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27 August 2013
Brain size linked to eating disorders?

Teens with anorexia nervosa have bigger brains than teens that do not have the eating disorder, according to researchers at the University of Colorado's School of Medicine. Their study appears in the Journal of the American Academy of Child and Adolescent Psychiatry.

Specifically, they found that girls with anorexia nervosa had a larger insula, a part of the brain that is active when we taste food, and a larger orbitofrontal cortex, a part of the brain that tells a person when to stop eating.

The researchers think that the bigger insula may be the reason people with anorexia are able to starve themselves. Similar findings in children with anorexia nervosa and in adults who had recovered from the disease, raise the possibility that insula and orbitofrontal cortex brain size could predispose a person to develop eating disorders.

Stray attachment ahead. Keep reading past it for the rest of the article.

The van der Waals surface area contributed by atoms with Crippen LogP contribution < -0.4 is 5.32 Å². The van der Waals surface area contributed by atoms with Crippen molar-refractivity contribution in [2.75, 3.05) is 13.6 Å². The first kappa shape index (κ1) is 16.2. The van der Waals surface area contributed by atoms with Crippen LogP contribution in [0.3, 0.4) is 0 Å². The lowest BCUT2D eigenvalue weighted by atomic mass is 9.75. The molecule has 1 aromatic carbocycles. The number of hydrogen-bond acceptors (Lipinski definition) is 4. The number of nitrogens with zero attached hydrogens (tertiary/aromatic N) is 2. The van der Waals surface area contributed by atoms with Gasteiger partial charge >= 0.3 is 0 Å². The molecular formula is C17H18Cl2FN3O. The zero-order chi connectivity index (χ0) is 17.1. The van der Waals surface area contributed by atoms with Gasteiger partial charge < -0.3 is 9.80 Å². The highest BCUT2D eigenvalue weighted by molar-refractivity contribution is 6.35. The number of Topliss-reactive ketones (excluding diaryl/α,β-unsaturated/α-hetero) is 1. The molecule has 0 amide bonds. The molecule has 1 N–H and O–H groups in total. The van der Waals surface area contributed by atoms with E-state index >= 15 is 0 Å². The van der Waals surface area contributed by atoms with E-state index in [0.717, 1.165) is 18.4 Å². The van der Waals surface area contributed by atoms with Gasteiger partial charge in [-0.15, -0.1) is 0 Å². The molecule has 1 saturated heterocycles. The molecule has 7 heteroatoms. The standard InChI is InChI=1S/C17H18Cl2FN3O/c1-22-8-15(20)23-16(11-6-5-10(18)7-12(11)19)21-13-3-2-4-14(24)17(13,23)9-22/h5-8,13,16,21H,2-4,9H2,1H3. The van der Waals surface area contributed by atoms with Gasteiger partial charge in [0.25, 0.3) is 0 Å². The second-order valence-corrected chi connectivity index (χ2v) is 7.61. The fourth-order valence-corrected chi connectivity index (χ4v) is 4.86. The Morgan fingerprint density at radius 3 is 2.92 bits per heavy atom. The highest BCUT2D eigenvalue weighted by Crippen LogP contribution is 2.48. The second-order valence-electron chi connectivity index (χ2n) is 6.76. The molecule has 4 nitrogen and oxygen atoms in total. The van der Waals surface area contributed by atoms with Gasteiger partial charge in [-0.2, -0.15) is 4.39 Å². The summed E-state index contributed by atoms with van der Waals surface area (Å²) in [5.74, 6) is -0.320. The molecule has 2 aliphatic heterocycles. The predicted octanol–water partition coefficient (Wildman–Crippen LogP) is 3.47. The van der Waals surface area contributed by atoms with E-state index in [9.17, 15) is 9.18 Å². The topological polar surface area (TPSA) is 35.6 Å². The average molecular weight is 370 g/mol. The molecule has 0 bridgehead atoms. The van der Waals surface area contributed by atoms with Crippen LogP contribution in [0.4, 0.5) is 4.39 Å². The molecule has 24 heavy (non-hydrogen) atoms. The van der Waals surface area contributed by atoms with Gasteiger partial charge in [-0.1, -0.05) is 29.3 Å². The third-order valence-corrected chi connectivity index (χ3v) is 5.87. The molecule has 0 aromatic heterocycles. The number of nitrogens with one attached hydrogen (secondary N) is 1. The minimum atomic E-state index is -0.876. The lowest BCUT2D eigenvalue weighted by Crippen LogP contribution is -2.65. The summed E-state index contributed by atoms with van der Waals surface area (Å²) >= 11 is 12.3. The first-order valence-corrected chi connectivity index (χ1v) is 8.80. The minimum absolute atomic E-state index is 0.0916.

"While eating disorders are often triggered by the environment, there are most likely biological mechanisms that have to come together for an individual to develop an eating disorder such as anorexia nervosa," said CU researcher Guido Frank.

In other research, the medial orbitofrontal cortex has been associated with signaling when we feel satiated by a certain type of food. This study suggests that larger volume in this brain area could be a trait across eating disorders that causes these individuals to stop eating more quickly, before they have eaten enough.

Frank also notes that the right insula is a brain region that processes taste, as well as integrating body perception. He believes this area could contribute to a sufferer's perception of being fat despite being underweight.

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Source: University of Colorado Denver

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